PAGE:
A while back, when I taught art in a high school, I conducted an experiment in moving lines from the paper into the air. In the library, we researched and made line drawings of insects and other small creatures. The next day, using wire and pliers, we manipulated the lines in space. It was fun! The unclaimed 3D line drawings ended up on my mantle at home.
I appreciate their embodied energy, and their economical structural integrity .
Recently, I obtained a 3Doodler 2.0, a device which enables one to create lines in the air using molten ABS plastic, the stuff of Legos.
In theory, this new toy presents a vast array of opportunities. In reality, first, there is a learning curve. I will have to internalize:
- the rate of the material’s cooling.
- the variable speed and thickness of the material’s flow from the instrument tip.
- the strength and plasticity of the material.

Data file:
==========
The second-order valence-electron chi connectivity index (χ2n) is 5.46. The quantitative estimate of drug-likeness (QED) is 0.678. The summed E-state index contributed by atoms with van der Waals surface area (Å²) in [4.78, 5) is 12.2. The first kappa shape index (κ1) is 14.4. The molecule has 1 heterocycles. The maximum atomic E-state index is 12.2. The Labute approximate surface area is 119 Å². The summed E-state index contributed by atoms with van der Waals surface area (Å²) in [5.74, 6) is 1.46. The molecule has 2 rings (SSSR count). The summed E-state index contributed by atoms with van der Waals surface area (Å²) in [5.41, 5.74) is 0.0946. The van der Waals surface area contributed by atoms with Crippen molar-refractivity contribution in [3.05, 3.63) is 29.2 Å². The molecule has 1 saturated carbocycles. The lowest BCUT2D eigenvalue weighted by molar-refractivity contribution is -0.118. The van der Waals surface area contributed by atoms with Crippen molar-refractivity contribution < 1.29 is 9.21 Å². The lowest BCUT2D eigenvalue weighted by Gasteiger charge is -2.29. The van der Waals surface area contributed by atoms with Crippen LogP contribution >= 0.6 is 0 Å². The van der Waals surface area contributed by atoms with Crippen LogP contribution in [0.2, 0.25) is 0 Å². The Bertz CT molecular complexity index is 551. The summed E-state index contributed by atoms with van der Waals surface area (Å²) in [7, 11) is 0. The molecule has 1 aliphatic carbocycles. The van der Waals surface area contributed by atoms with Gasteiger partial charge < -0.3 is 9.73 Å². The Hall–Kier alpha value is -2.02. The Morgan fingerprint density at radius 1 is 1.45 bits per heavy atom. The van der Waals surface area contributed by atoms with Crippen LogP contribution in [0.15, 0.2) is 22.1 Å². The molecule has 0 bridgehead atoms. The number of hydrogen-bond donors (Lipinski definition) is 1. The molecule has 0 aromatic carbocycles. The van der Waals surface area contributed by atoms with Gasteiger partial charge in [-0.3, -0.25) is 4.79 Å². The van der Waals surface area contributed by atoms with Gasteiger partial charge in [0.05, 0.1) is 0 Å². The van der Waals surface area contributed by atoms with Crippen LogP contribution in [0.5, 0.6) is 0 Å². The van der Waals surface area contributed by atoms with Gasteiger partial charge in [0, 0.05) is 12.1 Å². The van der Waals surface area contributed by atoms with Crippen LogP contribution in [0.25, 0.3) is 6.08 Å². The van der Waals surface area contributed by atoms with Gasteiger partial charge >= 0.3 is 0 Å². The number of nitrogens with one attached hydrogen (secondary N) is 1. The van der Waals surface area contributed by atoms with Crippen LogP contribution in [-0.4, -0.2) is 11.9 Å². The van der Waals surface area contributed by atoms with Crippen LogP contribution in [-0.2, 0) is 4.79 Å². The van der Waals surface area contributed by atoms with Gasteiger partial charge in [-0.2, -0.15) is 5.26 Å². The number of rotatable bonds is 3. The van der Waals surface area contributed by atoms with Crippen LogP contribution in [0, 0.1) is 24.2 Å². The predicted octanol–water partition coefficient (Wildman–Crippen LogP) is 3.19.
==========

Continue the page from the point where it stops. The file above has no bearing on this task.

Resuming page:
My first efforts: pyramids. I’ve got a long way to go.
A recent review notes the following:
“Honestly, you’re not going to make many practical, functional, or truly useful objects with 3Doodler … it’s really just a fun artistic tool. If you’re looking for a legit 3D printer that you can make useful objects with, you should definitely look elsewhere…
That said, if you like the idea of drawing objects in three dimensions, without having to jump over all the hurdles that lie between ideation and creation (like software, computer models, and properly calibrated machinery) then the newest 3Doodler should definitely be in your artist’s toolkit.”
I look forward to making some objects. Perhaps they will be models of conceptual products. As likely, they will be one-offs. Or is that ones-off?
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